Spring Budget 2023 reaction

By Nick Batten on 16 March, 2023

Yesterday (15th March) Chancellor Jeremy Hunt unveiled his Spring Budget to Parliament with a clear focus on boosting business investment and growth. 

The main announcements included:

  • Childcare revolution to expand 30 hours free childcare for children over the age of nine months, alongside boosts to subsidised childcare for parents on Universal Credit including upfront support
  • A £27 billion tax cut for business through radical ‘full expensing’ policy and capital allowances reform which will drive investment and growth
  • Measures to ease cost-of-living burden will help more than halve inflation, with extension of Energy Price Guarantee and duties on fuel and a pub pint both frozen
  • A major set of reforms to support people into work, removing barriers that stop those on benefits, older workers, and those with health conditions who want to work from working
  • Inflation falling, debt down and growth up in Chancellor’s Spring Budget for Growth that delivers upon the Prime Minister’s economic priorities.

Achieving long-term, sustainable economic growth that delivers prosperity for the people of the United Kingdom, this Spring Budget aims to break down barriers to work, unshackle business investment and tackle labour shortages head-on.

A selection of local and national business leaders give us their thoughts…

Michael Blaken, Accounts Director at Swindon-based accountancy and law firm Optimum Professional Services

“Many of the Chancellor’s measures were announced ahead of the Budget, so we knew about the pensions reforms and childcare support packages, both of which are designed to remove barriers to people working. With such a high vacancy rate, and employers finding it hard to recruit, these announcements will be good news for business.

“The changes to pensions – increasing the amount that can be paid in annually and removing the lifetime allowance – could also benefit business owners, who might now be able to put more into their pensions and so mitigate their Corporation Tax liabilities. 

“Freezing fuel duty and energy relief measures will be welcome for businesses and individuals alike, and freezing the beer levy is always good news!

“Finally, if the OBR forecast is correct, and inflation does fall to 2.9 per cent by the end of the year, that will bring some stability to the economy and help businesses to plan with more certainty.”

Dave Southby of Dave Southby Financial Planning, based in Wroughton

“Overall, it was very positive. The big question answered was about the lifetime allowance. There was a lot of speculation on this leading up to the Chancellor’s announcement with many, including me, thinking the allowance would be going up. I did not expect it to be removed and it is certainly something I welcome. The pension annual allowance was also increased by 50%, from £40,000 per annum to £60,000, another very welcome announcement. 

“Also announced was the Money Purchase Annual Allowance (MPAA) will increase from £4,000 per annum to £10,000 per annum. This will give people more flexibility in retirement and will potentially allow them to pay more back into their pension if they return to work after retiring.

“Unfortunately, the Chancellor did confirm the increase in corporation tax which will affect many businesses. This increase stresses the importance of financial planning and reviewing other potential tax-efficient means of extraction i.e pensions, especially with the new relaxed pension tax rules.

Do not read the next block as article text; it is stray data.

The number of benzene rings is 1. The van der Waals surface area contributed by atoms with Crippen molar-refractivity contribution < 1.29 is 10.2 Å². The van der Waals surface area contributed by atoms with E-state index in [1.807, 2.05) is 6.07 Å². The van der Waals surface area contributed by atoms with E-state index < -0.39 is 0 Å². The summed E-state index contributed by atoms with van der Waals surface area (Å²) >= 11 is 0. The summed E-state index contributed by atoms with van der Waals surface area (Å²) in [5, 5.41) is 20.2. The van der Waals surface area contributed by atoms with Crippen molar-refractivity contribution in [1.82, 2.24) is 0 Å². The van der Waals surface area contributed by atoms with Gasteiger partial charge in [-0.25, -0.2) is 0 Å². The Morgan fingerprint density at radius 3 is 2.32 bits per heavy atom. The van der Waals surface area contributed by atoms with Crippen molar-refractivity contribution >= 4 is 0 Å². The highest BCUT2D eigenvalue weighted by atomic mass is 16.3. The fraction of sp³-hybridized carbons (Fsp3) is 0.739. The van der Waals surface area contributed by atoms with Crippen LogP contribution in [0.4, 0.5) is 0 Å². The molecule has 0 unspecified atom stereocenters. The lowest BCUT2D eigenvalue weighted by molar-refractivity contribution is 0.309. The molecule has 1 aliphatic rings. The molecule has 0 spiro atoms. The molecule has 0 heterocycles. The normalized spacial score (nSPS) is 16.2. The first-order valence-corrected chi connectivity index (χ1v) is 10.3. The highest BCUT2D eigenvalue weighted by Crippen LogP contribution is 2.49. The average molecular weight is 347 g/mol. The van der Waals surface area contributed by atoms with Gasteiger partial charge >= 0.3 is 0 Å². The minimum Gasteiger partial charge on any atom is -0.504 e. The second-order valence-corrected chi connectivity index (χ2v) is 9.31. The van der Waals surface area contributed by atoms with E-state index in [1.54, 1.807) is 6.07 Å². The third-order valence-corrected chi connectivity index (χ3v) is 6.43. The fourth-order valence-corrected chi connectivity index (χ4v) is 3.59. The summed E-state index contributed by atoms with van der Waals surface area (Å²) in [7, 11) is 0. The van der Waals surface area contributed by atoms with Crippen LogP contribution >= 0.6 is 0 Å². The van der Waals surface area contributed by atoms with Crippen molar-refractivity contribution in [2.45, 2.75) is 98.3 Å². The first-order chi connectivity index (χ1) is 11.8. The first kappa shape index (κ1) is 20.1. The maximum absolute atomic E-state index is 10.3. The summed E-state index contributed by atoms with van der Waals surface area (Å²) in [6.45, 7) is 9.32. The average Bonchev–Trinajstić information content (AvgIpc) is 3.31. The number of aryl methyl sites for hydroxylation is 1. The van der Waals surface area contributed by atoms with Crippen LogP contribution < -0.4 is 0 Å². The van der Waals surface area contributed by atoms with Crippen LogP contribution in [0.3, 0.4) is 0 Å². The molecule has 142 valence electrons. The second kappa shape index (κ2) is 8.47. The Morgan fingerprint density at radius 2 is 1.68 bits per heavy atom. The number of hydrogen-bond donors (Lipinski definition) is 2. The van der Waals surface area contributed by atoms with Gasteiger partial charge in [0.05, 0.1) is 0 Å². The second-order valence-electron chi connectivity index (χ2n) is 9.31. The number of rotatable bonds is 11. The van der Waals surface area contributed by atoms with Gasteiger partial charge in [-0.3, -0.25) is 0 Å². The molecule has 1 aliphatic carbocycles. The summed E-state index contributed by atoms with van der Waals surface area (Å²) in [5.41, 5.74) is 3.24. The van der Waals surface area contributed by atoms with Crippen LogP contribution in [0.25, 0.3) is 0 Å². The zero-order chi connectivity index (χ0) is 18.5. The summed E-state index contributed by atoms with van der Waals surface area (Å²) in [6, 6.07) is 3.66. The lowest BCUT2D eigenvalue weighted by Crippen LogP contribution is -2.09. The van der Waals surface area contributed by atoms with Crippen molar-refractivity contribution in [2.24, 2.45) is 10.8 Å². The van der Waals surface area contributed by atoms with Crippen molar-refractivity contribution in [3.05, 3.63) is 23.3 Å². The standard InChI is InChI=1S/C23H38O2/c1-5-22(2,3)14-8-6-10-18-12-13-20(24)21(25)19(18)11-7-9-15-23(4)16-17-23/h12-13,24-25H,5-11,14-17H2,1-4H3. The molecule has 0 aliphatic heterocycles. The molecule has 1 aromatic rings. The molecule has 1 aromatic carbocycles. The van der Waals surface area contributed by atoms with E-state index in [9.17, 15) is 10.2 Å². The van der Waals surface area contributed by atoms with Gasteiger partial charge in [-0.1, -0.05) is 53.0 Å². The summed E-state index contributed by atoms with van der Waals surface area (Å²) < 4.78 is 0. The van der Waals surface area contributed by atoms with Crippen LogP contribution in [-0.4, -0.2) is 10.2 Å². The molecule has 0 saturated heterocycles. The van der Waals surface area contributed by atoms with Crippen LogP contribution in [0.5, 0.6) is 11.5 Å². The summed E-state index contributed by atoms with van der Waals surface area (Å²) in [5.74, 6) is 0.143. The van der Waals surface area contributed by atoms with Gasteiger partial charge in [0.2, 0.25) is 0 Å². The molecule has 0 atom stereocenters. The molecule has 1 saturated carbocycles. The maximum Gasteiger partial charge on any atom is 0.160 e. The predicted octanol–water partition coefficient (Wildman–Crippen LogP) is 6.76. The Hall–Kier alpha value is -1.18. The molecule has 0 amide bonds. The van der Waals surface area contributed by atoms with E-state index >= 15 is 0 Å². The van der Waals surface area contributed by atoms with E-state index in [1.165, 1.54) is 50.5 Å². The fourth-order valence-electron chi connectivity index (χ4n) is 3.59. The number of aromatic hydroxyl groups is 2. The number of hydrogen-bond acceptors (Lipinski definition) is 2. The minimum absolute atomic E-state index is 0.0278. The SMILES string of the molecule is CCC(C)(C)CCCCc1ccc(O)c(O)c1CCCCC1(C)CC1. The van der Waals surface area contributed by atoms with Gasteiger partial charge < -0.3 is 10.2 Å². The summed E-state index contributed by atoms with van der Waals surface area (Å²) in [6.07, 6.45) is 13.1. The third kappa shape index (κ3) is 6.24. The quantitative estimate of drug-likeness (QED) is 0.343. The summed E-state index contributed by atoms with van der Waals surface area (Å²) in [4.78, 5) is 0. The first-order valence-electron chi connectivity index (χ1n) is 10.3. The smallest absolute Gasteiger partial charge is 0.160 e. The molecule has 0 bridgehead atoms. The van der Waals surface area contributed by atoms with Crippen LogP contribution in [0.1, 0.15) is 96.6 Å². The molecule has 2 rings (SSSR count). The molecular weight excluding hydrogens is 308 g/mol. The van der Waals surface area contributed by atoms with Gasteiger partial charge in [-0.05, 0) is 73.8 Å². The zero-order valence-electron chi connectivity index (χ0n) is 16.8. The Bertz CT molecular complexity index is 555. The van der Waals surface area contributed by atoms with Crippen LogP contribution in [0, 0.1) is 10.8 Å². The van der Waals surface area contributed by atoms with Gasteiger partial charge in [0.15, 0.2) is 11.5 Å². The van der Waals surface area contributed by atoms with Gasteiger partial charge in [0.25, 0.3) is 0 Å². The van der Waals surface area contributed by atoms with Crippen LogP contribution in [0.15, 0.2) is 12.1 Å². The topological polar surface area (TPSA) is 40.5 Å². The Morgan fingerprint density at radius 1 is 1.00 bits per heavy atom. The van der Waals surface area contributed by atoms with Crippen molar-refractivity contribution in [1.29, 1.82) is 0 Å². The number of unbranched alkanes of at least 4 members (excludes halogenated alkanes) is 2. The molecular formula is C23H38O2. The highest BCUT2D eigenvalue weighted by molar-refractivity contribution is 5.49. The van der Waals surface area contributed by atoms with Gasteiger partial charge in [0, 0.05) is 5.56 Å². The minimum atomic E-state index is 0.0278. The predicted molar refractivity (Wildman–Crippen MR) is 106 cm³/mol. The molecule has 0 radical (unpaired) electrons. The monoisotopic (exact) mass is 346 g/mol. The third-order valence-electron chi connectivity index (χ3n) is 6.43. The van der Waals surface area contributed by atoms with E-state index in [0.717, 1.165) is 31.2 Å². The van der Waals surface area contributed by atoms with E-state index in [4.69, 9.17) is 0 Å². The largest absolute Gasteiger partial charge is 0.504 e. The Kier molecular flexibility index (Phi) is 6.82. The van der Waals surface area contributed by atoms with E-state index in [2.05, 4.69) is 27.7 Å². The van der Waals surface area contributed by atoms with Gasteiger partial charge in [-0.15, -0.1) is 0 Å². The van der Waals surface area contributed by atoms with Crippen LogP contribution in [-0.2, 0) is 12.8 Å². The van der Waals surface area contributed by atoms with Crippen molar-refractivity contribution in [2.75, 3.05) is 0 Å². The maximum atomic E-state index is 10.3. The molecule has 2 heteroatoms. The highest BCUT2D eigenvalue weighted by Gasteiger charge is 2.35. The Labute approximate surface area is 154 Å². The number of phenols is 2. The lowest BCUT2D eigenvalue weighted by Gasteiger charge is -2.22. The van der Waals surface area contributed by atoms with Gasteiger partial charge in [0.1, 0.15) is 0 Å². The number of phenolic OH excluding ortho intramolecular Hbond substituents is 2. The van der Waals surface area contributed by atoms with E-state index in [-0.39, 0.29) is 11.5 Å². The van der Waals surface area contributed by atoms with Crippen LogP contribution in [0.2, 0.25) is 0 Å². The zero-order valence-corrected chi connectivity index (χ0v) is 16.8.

“I really liked the announcement of childcare now being offered straight after maternity leave. I think this is going to relieve a lot of pressure on families and help women in particular get back into work. This is a huge barrier currently for many women.

“I feel the overall economic outlook looks very positive over the next few years, so fingers crossed we see the growth they’re expecting.”

Martin Gurney, Tax Partner with Haines Watts, Swindon

“As an adviser to owner-managed businesses, I see the challenges that they face on a daily basis. 

“Broadly speaking, two of the most significant of these are: (i) an increase in customers postponing purchase decisions due to inflation and fuel cost concerns; and (ii) difficulty in recruiting. 

“We were already relatively confident about the broad content of the Budget – the Chancellor had ensured that the principal elements had been pre-announced so as not to shock the economists, markets or the economy, and therefore we were also pretty confident that the Chancellor would maintain the conservative mantra that the Budget must be balanced in order to ensure continued economic stability.

“So what exactly has the Budget given us:

  1. The Chancellor announced that the Budget measures have been reviewed by the OBR (Office for Budget Responsibility) who were forecasting:
  • a fall in inflation to 2.9% by the end of 2023
  • a reduction in national debt over 5 years by 3% of GDP

“Hopefully, this helps boost confidence in the economy such that business activity levels begin to increase

“The Chancellor highlighted the fact that there are more than sufficient people in the UK capable of filling current job vacancies, therefore he needs to make it easier for those who want to get jobs and make it less financially beneficial for those who avoid work to continue to do so. He is attempting to do so by:

  • improving access to work for the sick, disabled and those with special needs
  • increasing child-care support 
  • removing the pension disincentive facing older so that their pension fund is not eroded by continuing to work 

“Hopefully, this helps reduce the number of job vacancies

  1. The Chancellor recognised that the government needs to help stimulate economic activity and growth, and therefore made the following changes:
  • a 100% tax deduction, without limit, for qualifying capital expenditure incurred over a three-year period
  • an enhanced R+D relief for companies spending more than 40% of their total outgoings on R+D activities
  • an increase in pension savings allowances from £40k p.a. to £60k p.a.